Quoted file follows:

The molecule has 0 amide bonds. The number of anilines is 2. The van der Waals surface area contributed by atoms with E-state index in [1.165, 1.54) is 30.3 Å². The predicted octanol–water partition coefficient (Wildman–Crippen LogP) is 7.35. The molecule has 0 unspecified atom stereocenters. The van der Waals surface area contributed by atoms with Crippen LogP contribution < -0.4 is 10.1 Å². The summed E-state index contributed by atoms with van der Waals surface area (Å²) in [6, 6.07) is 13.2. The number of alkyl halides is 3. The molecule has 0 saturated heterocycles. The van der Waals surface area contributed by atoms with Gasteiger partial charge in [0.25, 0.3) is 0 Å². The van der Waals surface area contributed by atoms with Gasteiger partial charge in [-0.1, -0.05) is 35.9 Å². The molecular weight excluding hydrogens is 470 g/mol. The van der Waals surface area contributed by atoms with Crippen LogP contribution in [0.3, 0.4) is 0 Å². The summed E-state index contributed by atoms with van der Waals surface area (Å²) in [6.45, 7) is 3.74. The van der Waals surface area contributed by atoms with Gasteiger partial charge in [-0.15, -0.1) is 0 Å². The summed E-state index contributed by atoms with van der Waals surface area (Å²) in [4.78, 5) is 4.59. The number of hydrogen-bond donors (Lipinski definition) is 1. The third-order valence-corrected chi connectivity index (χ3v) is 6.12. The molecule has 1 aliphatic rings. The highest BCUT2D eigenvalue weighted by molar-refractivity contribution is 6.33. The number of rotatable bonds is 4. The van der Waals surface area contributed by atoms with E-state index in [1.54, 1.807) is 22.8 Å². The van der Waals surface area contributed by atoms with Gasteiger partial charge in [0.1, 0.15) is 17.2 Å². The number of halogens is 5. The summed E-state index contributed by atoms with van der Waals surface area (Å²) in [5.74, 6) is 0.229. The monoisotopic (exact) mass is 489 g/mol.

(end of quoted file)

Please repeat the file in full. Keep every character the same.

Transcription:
The molecule has 0 amide bonds. The number of anilines is 2. The van der Waals surface area contributed by atoms with E-state index in [1.165, 1.54) is 30.3 Å². The predicted octanol–water partition coefficient (Wildman–Crippen LogP) is 7.35. The molecule has 0 unspecified atom stereocenters. The van der Waals surface area contributed by atoms with Crippen LogP contribution < -0.4 is 10.1 Å². The summed E-state index contributed by atoms with van der Waals surface area (Å²) in [6, 6.07) is 13.2. The number of alkyl halides is 3. The molecule has 0 saturated heterocycles. The van der Waals surface area contributed by atoms with Gasteiger partial charge in [0.25, 0.3) is 0 Å². The van der Waals surface area contributed by atoms with Gasteiger partial charge in [-0.1, -0.05) is 35.9 Å². The molecular weight excluding hydrogens is 470 g/mol. The van der Waals surface area contributed by atoms with Crippen LogP contribution in [0.3, 0.4) is 0 Å². The summed E-state index contributed by atoms with van der Waals surface area (Å²) in [6.45, 7) is 3.74. The van der Waals surface area contributed by atoms with Gasteiger partial charge in [-0.15, -0.1) is 0 Å². The summed E-state index contributed by atoms with van der Waals surface area (Å²) in [4.78, 5) is 4.59. The number of hydrogen-bond donors (Lipinski definition) is 1. The third-order valence-corrected chi connectivity index (χ3v) is 6.12. The molecule has 1 aliphatic rings. The highest BCUT2D eigenvalue weighted by molar-refractivity contribution is 6.33. The number of rotatable bonds is 4. The van der Waals surface area contributed by atoms with E-state index in [1.54, 1.807) is 22.8 Å². The van der Waals surface area contributed by atoms with Gasteiger partial charge in [0.1, 0.15) is 17.2 Å². The number of halogens is 5. The summed E-state index contributed by atoms with van der Waals surface area (Å²) in [5.74, 6) is 0.229. The monoisotopic (exact) mass is 489 g/mol.